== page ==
sModule’s SBC, COM, and development kit run Ubuntu 12.04 or Android 4.4 on a 1.4GHz octa-core, Cortex-A53 Samsung S5P6818 SoC.
Shenzhen-based sModule Technology is a subsidiary of CoreWind that has primarily made wireless modules, but has recently jumped into Linux- and Android-ready computer-on-modules and development kits, as does CoreWind itself. Recently, sModule released several boards based on the octa-core, Cortex-A53 Samsung S5P6818, clocked at 1.4GHz: a $75 iBox6818 SBC, a $56 Core6818 COM, and a CORE6818-equipped, $119 SBC-x6818 development kit.
Through an SQL injection vulnerability, the Ubuntu Forums were penetrated, as disclosed this morning by Canonical.
It would appear that, on the day of July 14, 2016, the Ubuntu Forums were compromised by someone who managed to get past the security measures implemented by Canonical and access the forum's database.
We reported two weeks ago on the upcoming availability of a major GTK+ 3.20 / GNOME Stack 3.20 update for the now-in-development Ubuntu 16.10 (Yakkety Yak) operating system.
At that moment in time, Ubuntu developer Iain Lane told us that he managed to port the Ambiance theme to the latest GTK+ 3.20 technologies, and that he also updated some of the GNOME components Ubuntu is using, such as the Nautilus file manager, and Baobab disk usage analyzer tool, along with the GTK+ port of Mozilla Firefox 47.0 for Ubuntu 16.10.
Today, July 13, Canonical's Sergio Schvezov announced the availability of the first point release of the Snapcraft 2.12 Snappy creator tool for the Ubuntu Linux operating system.
Snapcraft 2.12.1 has landed in the Ubuntu 16.04 LTS (Xenial Xerus) software repositories, bringing multiple improvements and fixes, among which we can mention a new store endpoint that tracks the status of pushed Snaps and offering feedback directly on the command-line in case a manual action is needed or everything is good.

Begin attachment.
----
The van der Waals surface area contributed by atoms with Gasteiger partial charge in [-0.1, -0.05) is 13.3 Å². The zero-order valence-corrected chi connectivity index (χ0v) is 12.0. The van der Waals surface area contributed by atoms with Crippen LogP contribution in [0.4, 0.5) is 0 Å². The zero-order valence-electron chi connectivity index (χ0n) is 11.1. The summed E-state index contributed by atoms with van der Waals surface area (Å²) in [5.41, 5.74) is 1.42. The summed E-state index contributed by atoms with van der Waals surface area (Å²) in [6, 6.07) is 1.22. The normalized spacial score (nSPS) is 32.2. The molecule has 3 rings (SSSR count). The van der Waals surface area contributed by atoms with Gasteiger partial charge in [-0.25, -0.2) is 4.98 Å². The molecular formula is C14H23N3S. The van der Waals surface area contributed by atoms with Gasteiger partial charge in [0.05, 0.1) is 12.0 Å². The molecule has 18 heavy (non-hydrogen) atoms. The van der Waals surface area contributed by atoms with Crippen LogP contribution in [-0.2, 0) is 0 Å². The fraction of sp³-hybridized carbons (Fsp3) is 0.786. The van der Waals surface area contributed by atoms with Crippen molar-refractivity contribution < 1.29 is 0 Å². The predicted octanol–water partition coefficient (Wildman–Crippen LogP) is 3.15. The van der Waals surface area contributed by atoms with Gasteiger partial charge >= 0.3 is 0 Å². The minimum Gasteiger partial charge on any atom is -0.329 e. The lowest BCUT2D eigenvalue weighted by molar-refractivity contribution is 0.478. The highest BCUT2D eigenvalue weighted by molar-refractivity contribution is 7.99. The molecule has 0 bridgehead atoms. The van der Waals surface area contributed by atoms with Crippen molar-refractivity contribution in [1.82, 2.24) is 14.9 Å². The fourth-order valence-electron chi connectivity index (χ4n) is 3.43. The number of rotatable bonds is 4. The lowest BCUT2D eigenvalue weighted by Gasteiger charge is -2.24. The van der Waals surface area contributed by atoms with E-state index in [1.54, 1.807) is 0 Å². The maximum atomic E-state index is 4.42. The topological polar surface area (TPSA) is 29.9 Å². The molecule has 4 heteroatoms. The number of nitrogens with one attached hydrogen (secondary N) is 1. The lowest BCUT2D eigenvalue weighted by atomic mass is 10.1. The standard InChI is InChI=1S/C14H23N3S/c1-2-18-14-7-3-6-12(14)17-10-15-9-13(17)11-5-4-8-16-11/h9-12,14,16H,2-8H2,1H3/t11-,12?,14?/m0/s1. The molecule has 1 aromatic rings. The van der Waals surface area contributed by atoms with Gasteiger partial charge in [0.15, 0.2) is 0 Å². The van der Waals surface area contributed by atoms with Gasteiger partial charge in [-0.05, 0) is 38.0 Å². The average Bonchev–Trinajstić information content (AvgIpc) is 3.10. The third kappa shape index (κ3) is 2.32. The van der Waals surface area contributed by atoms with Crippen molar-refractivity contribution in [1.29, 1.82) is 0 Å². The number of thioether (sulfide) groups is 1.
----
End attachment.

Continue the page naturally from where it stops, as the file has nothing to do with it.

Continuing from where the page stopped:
Libertine is the new Ubuntu/Canonical project for running X11 Debian packages on the next-gen Ubuntu desktop powered by Mir and Unity 8. There's now a video of showing off their new tech for running X11 apps under Unity 8.
Sinovoip revealed an open “Banana Pi BPI-M64” SBC based on a quad-core, Cortex-A53 Allwinner A64 SoC, with 2GB RAM, up to 64GB eMMC, plus WiFi, BT, and GbE.
SinoVoip, one of the two competing companies that emerged along with LeMaker (Banana Pro) from the original Banana Pi open source project, has unveiled its first 64-bit hacker SBC, featuring an Allwinner A64 SoC. The A64, which has four 1.2GHz Cortex-A53 cores and a dual-core Mali 400 MP2 GPU, is found on Pine64’s $15-and-up Pine A64, which last month came in 7th in our reader survey of 81 open-spec hacker boards last.
Ubuntu Linux isn't perfect (no operating system is), but it does make my workflow easier and more efficient on a daily basis. In fact, it makes things so easy that I sometimes take it for granted.
So, in order to remind myself how Ubuntu simplifies my life, here's a breakdown of five open source tools or features that are easily available in Ubuntu (OK, most of them would work in any other Linux distribution, too) and save me lots of time and frustration.
Despite Nokia ex-CEO Stephen Elop's boasts, the smartphone market has indeed become a two-horse race between Android and iOS. Of course, just because those two have pretty much cornered the mobile market doesn't mean there is no room for others, especially those that aren't aiming for world domination. At leat not yet. We're talking here about more unconventional, more "experimental" platforms like, say, Ubuntu Touch. Although already in the commercial market for more than a year, Ubuntu Touch's smartphone promise reaches its full potential in the more muscled Meizu PRO 5 Ubuntu Edition. But does this so far most powerful Ubuntu smartphone live up to the expectations it has set up for itself? It's time to buckle your seat belts and join us for another ride into the somewhat alien world of Ubuntu on Mobile.